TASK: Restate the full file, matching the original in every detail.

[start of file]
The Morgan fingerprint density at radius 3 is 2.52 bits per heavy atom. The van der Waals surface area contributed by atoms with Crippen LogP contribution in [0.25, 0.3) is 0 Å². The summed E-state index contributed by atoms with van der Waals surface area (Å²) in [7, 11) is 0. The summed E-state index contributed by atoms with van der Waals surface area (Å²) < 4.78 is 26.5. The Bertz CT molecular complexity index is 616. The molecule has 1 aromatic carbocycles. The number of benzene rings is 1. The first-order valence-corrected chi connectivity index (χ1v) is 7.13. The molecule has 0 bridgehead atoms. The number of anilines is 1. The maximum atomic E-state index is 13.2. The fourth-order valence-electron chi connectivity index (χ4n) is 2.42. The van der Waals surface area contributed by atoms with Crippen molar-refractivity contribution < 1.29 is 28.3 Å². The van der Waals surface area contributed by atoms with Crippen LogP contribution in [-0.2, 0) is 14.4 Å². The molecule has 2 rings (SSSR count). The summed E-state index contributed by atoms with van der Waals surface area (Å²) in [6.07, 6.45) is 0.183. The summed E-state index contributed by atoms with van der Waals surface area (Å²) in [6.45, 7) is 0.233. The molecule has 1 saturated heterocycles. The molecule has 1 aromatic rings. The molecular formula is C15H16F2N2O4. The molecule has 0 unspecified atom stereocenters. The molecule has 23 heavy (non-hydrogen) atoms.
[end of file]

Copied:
The Morgan fingerprint density at radius 3 is 2.52 bits per heavy atom. The van der Waals surface area contributed by atoms with Crippen LogP contribution in [0.25, 0.3) is 0 Å². The summed E-state index contributed by atoms with van der Waals surface area (Å²) in [7, 11) is 0. The summed E-state index contributed by atoms with van der Waals surface area (Å²) < 4.78 is 26.5. The Bertz CT molecular complexity index is 616. The molecule has 1 aromatic carbocycles. The number of benzene rings is 1. The first-order valence-corrected chi connectivity index (χ1v) is 7.13. The molecule has 0 bridgehead atoms. The number of anilines is 1. The maximum atomic E-state index is 13.2. The fourth-order valence-electron chi connectivity index (χ4n) is 2.42. The van der Waals surface area contributed by atoms with Crippen molar-refractivity contribution < 1.29 is 28.3 Å². The van der Waals surface area contributed by atoms with Crippen LogP contribution in [-0.2, 0) is 14.4 Å². The molecule has 2 rings (SSSR count). The summed E-state index contributed by atoms with van der Waals surface area (Å²) in [6.07, 6.45) is 0.183. The summed E-state index contributed by atoms with van der Waals surface area (Å²) in [6.45, 7) is 0.233. The molecule has 1 saturated heterocycles. The molecule has 1 aromatic rings. The molecular formula is C15H16F2N2O4. The molecule has 0 unspecified atom stereocenters. The molecule has 23 heavy (non-hydrogen) atoms.